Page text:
City considers new fees for rent of Community Center
New fees are proposed for Marion Community Center after Marion Advancement Campaign earlier turned management of the center over to the city.
City council members Monday reviewed a rental agreement written by parks and recreation director Margo Yates, then tabled it until city attorney Susan Robson could do some rewording.
Under her proposal, the school district and city residents would get a break on rental fees and deposits. Nonprofit organizations would get a bigger break.
Residents and the school district would pay $300 for the ballroom; $100 for the conference center; $50 for the kitchen; $35 for the commons; $170 for conference center, ballroom, and kitchen; $75 for commons and kitchen; and a $150 refundable security deposit.
Nonprofits would pay $100 for the ballroom; $25 for the conference center or kitchen; no rental for the commons; $125 for conference center, ballroom, and kitchen; no rental for commons and kitchen; and a $150 refundable security deposit.
Residents of other cities would pay $400 for the ballroom; $125 for the conference center or kitchen; $65 for the kitchen; $45 for the commons; $215 for conference center, ballroom, and kitchen; $95 for commons and kitchen; and a $190 refundable security deposit.
All groups reserving portions of the community center would pay a non-refundable reservation fee of $100 for the ballroom or $50 for the basement.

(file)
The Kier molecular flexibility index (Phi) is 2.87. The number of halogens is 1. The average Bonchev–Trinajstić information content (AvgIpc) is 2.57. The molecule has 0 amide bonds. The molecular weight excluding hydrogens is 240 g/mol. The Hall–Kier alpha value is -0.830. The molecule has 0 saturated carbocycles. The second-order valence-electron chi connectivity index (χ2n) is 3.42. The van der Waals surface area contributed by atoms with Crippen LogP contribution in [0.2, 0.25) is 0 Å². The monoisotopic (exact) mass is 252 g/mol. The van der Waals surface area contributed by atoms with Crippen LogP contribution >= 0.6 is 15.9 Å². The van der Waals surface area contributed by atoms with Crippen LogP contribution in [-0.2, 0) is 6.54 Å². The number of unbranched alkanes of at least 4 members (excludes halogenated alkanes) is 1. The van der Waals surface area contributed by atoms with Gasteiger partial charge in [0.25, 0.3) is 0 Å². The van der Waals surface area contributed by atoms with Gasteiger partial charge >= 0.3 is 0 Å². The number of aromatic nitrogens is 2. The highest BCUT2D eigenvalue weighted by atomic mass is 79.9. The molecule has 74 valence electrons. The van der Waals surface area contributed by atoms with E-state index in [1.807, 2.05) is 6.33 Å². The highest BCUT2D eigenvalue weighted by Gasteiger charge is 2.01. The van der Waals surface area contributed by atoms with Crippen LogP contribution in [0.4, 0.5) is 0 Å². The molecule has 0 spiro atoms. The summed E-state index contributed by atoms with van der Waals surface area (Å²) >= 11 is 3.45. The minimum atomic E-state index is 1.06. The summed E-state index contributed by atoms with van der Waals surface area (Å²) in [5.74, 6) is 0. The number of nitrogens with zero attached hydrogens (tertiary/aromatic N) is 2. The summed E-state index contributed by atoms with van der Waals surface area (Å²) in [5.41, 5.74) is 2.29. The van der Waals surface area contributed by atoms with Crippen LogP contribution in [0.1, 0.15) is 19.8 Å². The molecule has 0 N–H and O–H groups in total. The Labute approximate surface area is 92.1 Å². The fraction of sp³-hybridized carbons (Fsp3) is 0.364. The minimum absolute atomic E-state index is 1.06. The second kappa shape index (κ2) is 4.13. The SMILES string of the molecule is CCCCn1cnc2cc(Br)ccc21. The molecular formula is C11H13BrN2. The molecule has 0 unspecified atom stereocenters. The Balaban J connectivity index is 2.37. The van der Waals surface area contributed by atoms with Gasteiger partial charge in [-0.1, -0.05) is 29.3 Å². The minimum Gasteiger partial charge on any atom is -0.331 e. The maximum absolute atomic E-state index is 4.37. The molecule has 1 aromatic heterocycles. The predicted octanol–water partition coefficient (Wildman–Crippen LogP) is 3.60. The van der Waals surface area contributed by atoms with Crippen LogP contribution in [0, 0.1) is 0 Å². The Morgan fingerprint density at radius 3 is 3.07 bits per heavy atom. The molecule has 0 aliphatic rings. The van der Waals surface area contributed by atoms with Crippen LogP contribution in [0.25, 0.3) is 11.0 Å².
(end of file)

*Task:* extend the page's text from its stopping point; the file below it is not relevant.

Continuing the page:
Council members passed an ordinance increasing municipal court fees and another revising the code of procedures for council meetings.
Requests for an item to be put on the agenda will now be made through the city administrator instead of a council member.
Council members also turned their attention to the upcoming Census count.
City administrator Roger Holter told council members residents will begin getting their first letter March 12 to 20, a reminder letter March 16 to 24, a reminder postcard March 26 to April 3, a reminder letter with a paper questionnaire April 8 to 16, and a final reminder April 20 to 27. After that, if the household still hasn’t participated, Census workers will come to the house.
Holter said Census data is used for more than determining how much money is allotted for federal grants and loans, it is used for nutrition assistance programs such as school lunches and the senior commodity program, Head Start programs, housing programs, energy assistance programs that make needed repairs and provide home insulation, programs that make partial utility payments for low-income residents, and state health insurance programs for children such as used by 25% of Marion’s population.
“This really does affect our community for the next 10 years,” Holter said. “It’s important to us, the schools, the hospital — it’s important to all of us.”
Last modified Feb. 26, 2020